shrinking polar ice caps, rising temperatures, vanishing forests, acidic oceans and superstorms. Welcome to the new planet earth. A renowned environmental writer came up with this new spelling of Earth - Eaarth - because the planet we live on no longer resembles the planet we used to live on. The new planet has a new name.

Sportswriters dream of the ultimate underdog story. Chapel Hill based Tim Crothers found it in Katwe, a giant slum in Kampala, Uganda. Phiona Mutesi is currently Uganda’s leading female chess player, but a few years ago, when Tim met her, she was a child in the slums with promise.

Aiken, South Carolina is an affluent town made up of horse farms and country estates. Its pastoral splendor hides a truly ugly past. In 1926, three members of the Lowman family were sitting in jail, charged with the death of a local sheriff.

Terra Cotta

Nov 9, 2012

Mill villages were once a common feature of the North Carolina landscape from Appalachia to the Eastern counties. Here in the Triad, the Pomona Company operated a pipe factory about five miles outside of downtown Greensboro. The pipe was made out of terra cotta and the village where the factory workers lived was called Terra Cotta. The factory closed down in the 1970s, and now there’s an effort to turn the village into a living history museum.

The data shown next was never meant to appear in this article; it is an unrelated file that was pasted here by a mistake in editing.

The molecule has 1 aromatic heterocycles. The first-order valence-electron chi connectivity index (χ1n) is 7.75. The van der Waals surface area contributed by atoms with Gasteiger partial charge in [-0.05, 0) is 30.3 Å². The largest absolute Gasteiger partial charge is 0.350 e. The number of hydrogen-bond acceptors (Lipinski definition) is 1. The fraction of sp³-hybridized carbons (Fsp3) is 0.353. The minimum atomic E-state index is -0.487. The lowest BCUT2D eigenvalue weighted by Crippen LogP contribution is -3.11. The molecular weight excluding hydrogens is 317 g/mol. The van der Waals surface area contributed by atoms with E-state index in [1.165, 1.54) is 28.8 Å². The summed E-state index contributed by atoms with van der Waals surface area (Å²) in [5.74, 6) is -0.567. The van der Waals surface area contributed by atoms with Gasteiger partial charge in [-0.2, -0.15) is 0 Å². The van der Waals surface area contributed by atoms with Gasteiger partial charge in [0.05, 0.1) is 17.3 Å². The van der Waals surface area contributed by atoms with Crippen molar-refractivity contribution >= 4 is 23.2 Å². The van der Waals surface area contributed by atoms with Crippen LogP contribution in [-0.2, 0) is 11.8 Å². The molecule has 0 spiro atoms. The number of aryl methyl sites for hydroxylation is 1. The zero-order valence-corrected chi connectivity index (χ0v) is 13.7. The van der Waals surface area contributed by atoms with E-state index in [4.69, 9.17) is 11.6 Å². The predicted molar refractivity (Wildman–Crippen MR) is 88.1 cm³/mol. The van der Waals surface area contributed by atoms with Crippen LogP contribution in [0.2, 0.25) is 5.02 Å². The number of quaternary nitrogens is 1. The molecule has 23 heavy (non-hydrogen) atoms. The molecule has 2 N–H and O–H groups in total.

The Day After

Nov 7, 2012

The results are in, and Democratic candidate Barack Obama is president. But while the country went blue, North Carolina is now colored solidly red. The Republican Party has its firmest grip on the state in 20 years, taking the governor’s mansion, the House and the Senate. How should we interpret the Republican victory in North Carolina in the midst of Democrats retaining the White House and strengthening their hold on the United States Senate? And what does the Republican stronghold in Raleigh mean for policy across our state?